Everywhere the Winnipeg Jets turn, they are surrounded by what they aspire to be.
Champions. Stanley Cup contenders. NHL heavyweights.
For a team whose debut season as a Western Conference member ended with an 11th place finish ? seventh in the Central Division ? at 37-35-10, the goal is to reach the rarefied air where the NHL's elite reside.
Getting to that summit, that is the tricky part.
"The division and the conference we're in right now, there's several teams that are certainly in the cycle to be considered Stanley Cup contenders," Jets general manager Kevin Cheveldayoff told The Associated Press. "It's an extremely competitive conference with L.A. winning the Stanley Cup, the Blackhawks' history of winning the Stanley Cup, with the competitive level of Anaheim, the competitive level of San Jose and certainly the competitive level of St. Louis. Those are all teams that each and every night, you're measuring yourself against the upper echelon of the National Hockey League."
So what does Cheveldayoff see when he watches his team take on the NHL's best?
"We're a young team that is looking for its players to take the next step in the progression," he said. "We believe we have a lot players in our group who have just kind of scratched the surface of where they are as players at the National League level, and are going to continue to grow."
With the Jets' campaign beginning Oct. 9 in Arizona, here are some things to keep an eye on:
CAPTAIN MAURICE: The Paul Maurice era began on Jan. 12, 2014. On that day, Cheveldayoff made the decision to fire head coach Claude Noel (and assistant Perry Pearn) in favour of Maurice. At the time, the Jets had a 19-23-5 record. Over their final 35 games, the Jets went 18-12-5 leading to Maurice signing a four-year extension on Apr. 16. "Paul walked into the room as one man," Cheveldayoff said, "and immediately you could see he had the full attention of everybody, from top to bottom, from young guys to the most veteran guys."
HY-BYFUGLIEN: Among Maurice's first acts after taking over for Noel was to announce that Dustin Byfuglien would serve as a hybrid forward/defenceman, dependent on game situations. As camp opened, Maurice reiterated Byfuglien will fill that role.
According to Cheveldayoff, Byfuglien will play forward at even strength, but revert to defence when the Jets are on the power play. "He's a very unique hockey player," Cheveldayoff said. "He's an impact player at the National Hockey League level, and for him to make an impact at forward and defence is a testament to just how talented he is."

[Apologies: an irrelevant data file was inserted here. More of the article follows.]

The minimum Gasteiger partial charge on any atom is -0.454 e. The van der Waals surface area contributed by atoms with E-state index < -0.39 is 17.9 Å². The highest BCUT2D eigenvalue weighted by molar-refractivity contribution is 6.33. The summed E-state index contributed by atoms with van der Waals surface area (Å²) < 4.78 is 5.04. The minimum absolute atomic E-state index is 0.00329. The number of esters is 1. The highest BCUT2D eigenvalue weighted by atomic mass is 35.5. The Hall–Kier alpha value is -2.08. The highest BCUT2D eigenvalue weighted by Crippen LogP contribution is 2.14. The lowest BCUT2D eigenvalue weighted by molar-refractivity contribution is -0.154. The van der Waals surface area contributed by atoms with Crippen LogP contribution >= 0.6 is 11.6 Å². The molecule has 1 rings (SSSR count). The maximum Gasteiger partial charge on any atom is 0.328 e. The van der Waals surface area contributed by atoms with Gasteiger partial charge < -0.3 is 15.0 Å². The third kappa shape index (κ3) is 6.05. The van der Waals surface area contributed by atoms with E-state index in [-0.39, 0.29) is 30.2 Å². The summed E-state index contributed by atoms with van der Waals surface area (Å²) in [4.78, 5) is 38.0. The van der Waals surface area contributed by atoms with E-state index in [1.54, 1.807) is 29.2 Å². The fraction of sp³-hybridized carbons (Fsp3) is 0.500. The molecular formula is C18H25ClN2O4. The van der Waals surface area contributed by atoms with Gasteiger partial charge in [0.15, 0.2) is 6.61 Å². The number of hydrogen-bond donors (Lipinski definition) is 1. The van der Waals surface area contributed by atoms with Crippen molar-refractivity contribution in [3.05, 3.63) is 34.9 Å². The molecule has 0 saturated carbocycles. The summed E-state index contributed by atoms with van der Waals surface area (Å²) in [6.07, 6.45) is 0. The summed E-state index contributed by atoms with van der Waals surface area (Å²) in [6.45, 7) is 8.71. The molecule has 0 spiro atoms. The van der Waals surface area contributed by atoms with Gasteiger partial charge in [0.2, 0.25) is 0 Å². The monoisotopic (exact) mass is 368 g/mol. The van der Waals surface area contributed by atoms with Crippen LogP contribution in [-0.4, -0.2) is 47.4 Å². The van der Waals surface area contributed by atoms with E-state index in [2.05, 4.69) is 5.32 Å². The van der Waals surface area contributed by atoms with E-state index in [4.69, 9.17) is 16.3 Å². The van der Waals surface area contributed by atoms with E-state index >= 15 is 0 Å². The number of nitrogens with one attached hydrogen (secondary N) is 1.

JET PROPELLED: The Jets' final practice of the 2013-14 season was a not-at-all subtle communiqu?? to his team as to what they should expect in 2014-15. Maurice skated the Jets for 90 minutes before telling reporters the organization was looking "to improve our overall group fitness. I'm going to tell (the players), 'I want you to be prepared for a tougher training camp perhaps than you're used to.'"
Cheveldayoff noted the first days of camp were devoted to "drills, system work and conditioning," because "(Maurice) wants to play an up-tempo game. We have a big team, we have a team that can skate. He wants a team that can use those attributes to the highest level for a sustained period of time."
GROWING PAINS: NHL coaches and executives routinely stress the importance of drafting and developing players in the hard salary cap era. The Jets are no exception to that philosophy. Cheveldayoff estimated that Winnipeg was "the third youngest" team in the NHL in 2013-14, and his hope is that the Jets will grow and learn as they play together.
"You have to have the patience to allow those players to fit in the right places at the right times," Cheveldayoff said. "We're hoping to grow as a unit, to continue to expand the core of the team with top end young players.
STOPPING THE PAVELEC: By all accounts, 2013-14 was a year Ondrej Pavelec would rather forget. At season's end, the Winnipeg netminder was tied for 45th and 69th, respectively, in save percentage (.901) and goals against average (3.01) while compiling 22-26-7 record in 57 games.
"The numbers do speak for themselves," Cheveldayoff said. "Statistically, they are what they are. As a group we really struggled in the first half of the season. We had some real rough stretches, not only goaltending but our goals against, the way we were playing."
But Cheveldayoff sees a silver lining for both his team and his goaltender.
"Individually, players like Pavelec have taken it upon themselves to look at their own career, their own year, and they have to get better for it," he said.